But rather than be disheartened by a lack of results for a song we worked so hard on, we can, instead, use our own playlist to hedge our bets and guarantee at least some results even if our release campaign isn’t a winner. 

By using a winning ad strategy that has proven historically effective at driving new listeners to our playlist (and placing our new song at the very top of the order), we can sort of “bypass” the release campaign and build in more streams for new material by increasing our playlist campaign budget when the occasion calls for it. 

And if things go perfectly with our release campaign, we can still place that new song at the top of our playlist and “double dip” to drive more streams even faster. 


A case for “the algorithm”

Of course, building your own playlist isn’t just about generating streams. 

There are long-tail algorithmic benefits too. 

Spotify’s recommendation engine is built upon historical user behavior. 

It looks at who is listening to which track, which artist, and which playlists to serve up better musical recommendations for listeners in the future. 

This means we can use our playlists to sort of “educate” Spotify in serving up our music to the right people and alongside the proper artists and songs.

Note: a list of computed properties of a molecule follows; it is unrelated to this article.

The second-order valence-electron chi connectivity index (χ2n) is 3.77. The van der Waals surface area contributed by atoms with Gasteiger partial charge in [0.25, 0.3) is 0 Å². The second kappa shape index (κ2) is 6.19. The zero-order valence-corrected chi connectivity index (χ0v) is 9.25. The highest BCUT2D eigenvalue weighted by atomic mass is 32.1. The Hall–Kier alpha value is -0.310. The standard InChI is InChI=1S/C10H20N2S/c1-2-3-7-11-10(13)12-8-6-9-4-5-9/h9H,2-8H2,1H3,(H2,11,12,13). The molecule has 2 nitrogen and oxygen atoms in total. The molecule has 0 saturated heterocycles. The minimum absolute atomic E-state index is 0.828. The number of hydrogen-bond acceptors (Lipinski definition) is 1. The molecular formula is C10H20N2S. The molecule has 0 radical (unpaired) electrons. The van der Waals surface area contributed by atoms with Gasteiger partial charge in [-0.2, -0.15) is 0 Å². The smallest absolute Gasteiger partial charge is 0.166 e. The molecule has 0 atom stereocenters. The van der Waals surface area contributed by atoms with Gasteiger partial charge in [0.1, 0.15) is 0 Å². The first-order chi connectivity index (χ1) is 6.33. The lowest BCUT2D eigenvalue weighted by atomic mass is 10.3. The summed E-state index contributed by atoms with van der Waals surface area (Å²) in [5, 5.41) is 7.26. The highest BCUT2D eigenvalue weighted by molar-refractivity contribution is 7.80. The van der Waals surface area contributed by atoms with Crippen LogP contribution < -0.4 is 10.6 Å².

We can do this by curating a playlist of our music that is also filled with songs and artists we want our work to be associated with. 

If we can do that (and drive enough traffic to it), Spotify will see this listener behavior as an indication that these songs and artists are getting consumed by the same people and then recommend our music to fans of those artists (and others) who might not yet have heard of us. 

We can sort of “game” the algorithm in a sense. 

Now, just like working to earn followers and catalog streams, building a playlist takes time and work, whether you’re running ads or not. 

But curating and marketing your own artist playlist can be an effective way to bolster your artist growth further and build in some long-term attention at the same time. 

Good stuff. 

There are multiple upsides to building and marketing your own playlist on Spotify. 

Now, I have gone on record in sharing my opinion about pitching to third-party playlists on Spotify. 

In short, I think it’s a big waste of time, energy, and, potentially, money. 

But before we dive into this, let me be clear in saying that this is not that. 

This is something different. 

Building and owning your own playlist (or even a network of playlists) on Spotify can be a huge unlock for independent artists, especially those frequently releasing new music.